orders@superbacademics.com
+1 914 979 2828
+1 914 979 2828

Analyzing Financial Statements

1.  Analyze ROA and ROE and how each one fits into Profitability Ratios.

2. What is financial leverage? What are the benefits and risks associated with financial leverage?

Sample Solution

  1. Analyze ROA and ROE and how each one fits into Profitability Ratios.

 

Profitability ratios are financial ratios that expose the ability of a firm to satisfactory return on investment (ROI) and profit. Lesakova (2007) defines the ratios the that show the firm’s ability to generation profit from its sales.  Two of these ratios are ROA and ROE. ROA (return on Assets) measures return that a firm gets from all its assets and is the ration net income to total assets (Kabajeh, Al Nu’aimat & Dahmash, 2012). It is used the show the level of efficiency of the management in generating income using the available resources.

Return on Assets (ROA)= 

 

 

 

The other ratio, ROE (Return on Common Equity) measures the amount of return that a firm earns on its stockholders’ investment and is usually the ratio of net income after tax to equity. It measures the efficiency and effectiveness with which a firm utilizes its investors’ capital (Kabajeh, Al Nu’aimat & Dahmash, 2012). It is the percentage return to owners on their capital invested within the firm.

Return on Equity (ROE)= 

 

Since profitability ratios show a firm’s ability to generate profit and earn a return on the investments on the firm both to ratios fit perfectly in the definition of a profitability ratio. ROA shows the ability to generate profits from the assets owned by the firm while ROE shows the return that can be gained from investing stockholders’ capital.

 

  1. What is financial leverage? What are the benefits and risks associated with financial leverage?

 

Financial leverage entails the employment of borrowed money (debt) in the purchase of additional assets. It is usually used to improve return of equity (ROE) According to Hoang and Phung (2019), however, an excessively high financial leverage escalates the failure risk since debt repayment becomes difficult. Financial leverage favors firms when the return that is raised from the assets bought by debt are greater than the associated debt interest expenses. There are two main benefits of tax leverage namely enhanced earnings and favorable tax treatment. Enhanced earning result from an increase in the earning from assets that do not directly generate dividends for the stockholders. The favorable tax treatment results from the fact that in many countries, interest expenses are tax deductible thus limiting costs for the firm.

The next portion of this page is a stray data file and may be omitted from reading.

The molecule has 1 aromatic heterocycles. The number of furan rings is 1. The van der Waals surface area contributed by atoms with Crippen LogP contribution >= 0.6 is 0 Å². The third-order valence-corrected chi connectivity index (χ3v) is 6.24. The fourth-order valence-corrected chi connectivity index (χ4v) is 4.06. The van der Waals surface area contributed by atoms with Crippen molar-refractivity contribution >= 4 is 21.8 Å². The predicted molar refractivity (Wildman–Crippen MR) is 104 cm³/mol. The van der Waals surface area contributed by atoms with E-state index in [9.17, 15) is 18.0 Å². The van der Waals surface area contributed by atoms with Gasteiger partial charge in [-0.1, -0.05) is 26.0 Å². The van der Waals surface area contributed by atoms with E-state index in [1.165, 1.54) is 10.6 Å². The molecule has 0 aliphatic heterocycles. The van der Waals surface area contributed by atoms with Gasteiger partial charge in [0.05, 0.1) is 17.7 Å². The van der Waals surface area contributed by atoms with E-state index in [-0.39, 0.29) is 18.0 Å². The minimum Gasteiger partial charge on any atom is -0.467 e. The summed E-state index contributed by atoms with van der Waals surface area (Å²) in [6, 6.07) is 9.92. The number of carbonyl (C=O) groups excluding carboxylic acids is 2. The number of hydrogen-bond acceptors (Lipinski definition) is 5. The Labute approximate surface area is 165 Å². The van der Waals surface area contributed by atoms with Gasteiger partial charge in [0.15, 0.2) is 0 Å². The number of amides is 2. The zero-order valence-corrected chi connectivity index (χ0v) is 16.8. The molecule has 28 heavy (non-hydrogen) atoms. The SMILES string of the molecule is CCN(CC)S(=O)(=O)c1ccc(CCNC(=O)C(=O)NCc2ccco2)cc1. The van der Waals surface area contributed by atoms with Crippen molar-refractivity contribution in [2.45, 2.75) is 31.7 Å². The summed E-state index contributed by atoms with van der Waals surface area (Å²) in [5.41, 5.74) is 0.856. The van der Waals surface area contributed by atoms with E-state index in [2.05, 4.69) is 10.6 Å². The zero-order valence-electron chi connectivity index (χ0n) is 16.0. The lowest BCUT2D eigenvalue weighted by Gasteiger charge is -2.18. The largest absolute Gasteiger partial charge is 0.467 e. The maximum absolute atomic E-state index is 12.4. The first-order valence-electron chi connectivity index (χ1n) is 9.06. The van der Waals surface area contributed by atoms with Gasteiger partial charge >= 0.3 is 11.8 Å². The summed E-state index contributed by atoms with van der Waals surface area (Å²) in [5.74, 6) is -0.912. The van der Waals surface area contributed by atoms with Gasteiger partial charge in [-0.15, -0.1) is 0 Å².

The greatest risk that financial leverage presents is the risk of disproportionate losses if the purchased assets cannot generate enough returns to offset the interest expenses. In industries where the barriers to entry are low and thus income generated from the bought items are prone to fluctuations, the firm may suffer an increased risk to bankruptcy (Aharon & Yagil, 2019). Additionally, financial leverage may also result increased risk of stock volatility resulting from the huge swings in a firm’s profits resulting from the high leverage offered by the debt (Aharon & Yagil, 2019).

 

References

Aharon, D. Y., & Yagil, Y. (2019). The impact of financial leverage on the variance of stock returns. International Journal of Financial Studies7(1), 14.

Hoang, K. M. T., & Phung, T. A. (2019). The effect of financial leverage on real and accrual-based earnings management in Vietnamese firms. Economics & Sociology12(4), 299-333.

Kabajeh, M. A. M., Al Nu’aimat, S. M. A., & Dahmash, F. N. (2012). The relationship between the ROA, ROE and ROI ratios with Jordanian insurance public companies market share prices. International Journal of Humanities and Social Science2(11), 115-120.

Lesakova, L. (2007, June). Uses and limitations of profitability ratio analysis in managerial practice. In International Conference on Management, Enterprise and Benchmarking (pp. 1-2).